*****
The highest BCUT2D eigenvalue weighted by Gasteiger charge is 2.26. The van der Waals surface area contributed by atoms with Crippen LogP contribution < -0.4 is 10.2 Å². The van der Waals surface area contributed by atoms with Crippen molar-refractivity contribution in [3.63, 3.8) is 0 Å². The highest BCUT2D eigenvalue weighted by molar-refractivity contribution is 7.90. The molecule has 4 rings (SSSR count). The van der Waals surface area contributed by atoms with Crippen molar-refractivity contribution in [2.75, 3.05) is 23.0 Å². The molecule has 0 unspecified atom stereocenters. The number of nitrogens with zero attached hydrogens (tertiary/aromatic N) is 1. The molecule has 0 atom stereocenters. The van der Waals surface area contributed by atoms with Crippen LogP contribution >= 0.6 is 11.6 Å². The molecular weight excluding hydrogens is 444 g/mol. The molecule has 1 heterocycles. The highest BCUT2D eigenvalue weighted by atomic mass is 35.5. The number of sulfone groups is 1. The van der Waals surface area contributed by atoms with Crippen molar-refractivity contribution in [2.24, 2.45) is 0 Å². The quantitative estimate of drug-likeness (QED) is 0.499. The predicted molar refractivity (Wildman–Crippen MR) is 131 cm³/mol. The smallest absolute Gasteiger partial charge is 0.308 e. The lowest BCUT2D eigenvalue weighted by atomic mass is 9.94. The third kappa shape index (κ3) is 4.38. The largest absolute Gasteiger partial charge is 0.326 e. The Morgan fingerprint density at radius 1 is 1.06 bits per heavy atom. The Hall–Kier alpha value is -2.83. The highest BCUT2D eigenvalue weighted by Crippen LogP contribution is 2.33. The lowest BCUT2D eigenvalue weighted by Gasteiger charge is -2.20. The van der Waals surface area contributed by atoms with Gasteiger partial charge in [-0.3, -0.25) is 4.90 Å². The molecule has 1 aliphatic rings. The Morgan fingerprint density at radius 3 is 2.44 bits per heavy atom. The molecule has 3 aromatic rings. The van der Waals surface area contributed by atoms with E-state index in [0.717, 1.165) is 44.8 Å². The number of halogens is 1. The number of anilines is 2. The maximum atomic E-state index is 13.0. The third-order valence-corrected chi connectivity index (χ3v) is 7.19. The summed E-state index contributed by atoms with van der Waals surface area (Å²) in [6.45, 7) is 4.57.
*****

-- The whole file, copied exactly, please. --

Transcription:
The highest BCUT2D eigenvalue weighted by Gasteiger charge is 2.26. The van der Waals surface area contributed by atoms with Crippen LogP contribution < -0.4 is 10.2 Å². The van der Waals surface area contributed by atoms with Crippen molar-refractivity contribution in [3.63, 3.8) is 0 Å². The highest BCUT2D eigenvalue weighted by molar-refractivity contribution is 7.90. The molecule has 4 rings (SSSR count). The van der Waals surface area contributed by atoms with Crippen molar-refractivity contribution in [2.75, 3.05) is 23.0 Å². The molecule has 0 unspecified atom stereocenters. The number of nitrogens with zero attached hydrogens (tertiary/aromatic N) is 1. The molecule has 0 atom stereocenters. The van der Waals surface area contributed by atoms with Crippen LogP contribution >= 0.6 is 11.6 Å². The molecular weight excluding hydrogens is 444 g/mol. The molecule has 1 heterocycles. The highest BCUT2D eigenvalue weighted by atomic mass is 35.5. The number of sulfone groups is 1. The van der Waals surface area contributed by atoms with Crippen molar-refractivity contribution in [2.24, 2.45) is 0 Å². The quantitative estimate of drug-likeness (QED) is 0.499. The predicted molar refractivity (Wildman–Crippen MR) is 131 cm³/mol. The smallest absolute Gasteiger partial charge is 0.308 e. The lowest BCUT2D eigenvalue weighted by atomic mass is 9.94. The third kappa shape index (κ3) is 4.38. The largest absolute Gasteiger partial charge is 0.326 e. The Morgan fingerprint density at radius 1 is 1.06 bits per heavy atom. The Hall–Kier alpha value is -2.83. The highest BCUT2D eigenvalue weighted by Crippen LogP contribution is 2.33. The lowest BCUT2D eigenvalue weighted by Gasteiger charge is -2.20. The van der Waals surface area contributed by atoms with Gasteiger partial charge in [-0.3, -0.25) is 4.90 Å². The molecule has 1 aliphatic rings. The Morgan fingerprint density at radius 3 is 2.44 bits per heavy atom. The molecule has 3 aromatic rings. The van der Waals surface area contributed by atoms with E-state index in [0.717, 1.165) is 44.8 Å². The number of halogens is 1. The number of anilines is 2. The maximum atomic E-state index is 13.0. The third-order valence-corrected chi connectivity index (χ3v) is 7.19. The summed E-state index contributed by atoms with van der Waals surface area (Å²) in [6.45, 7) is 4.57.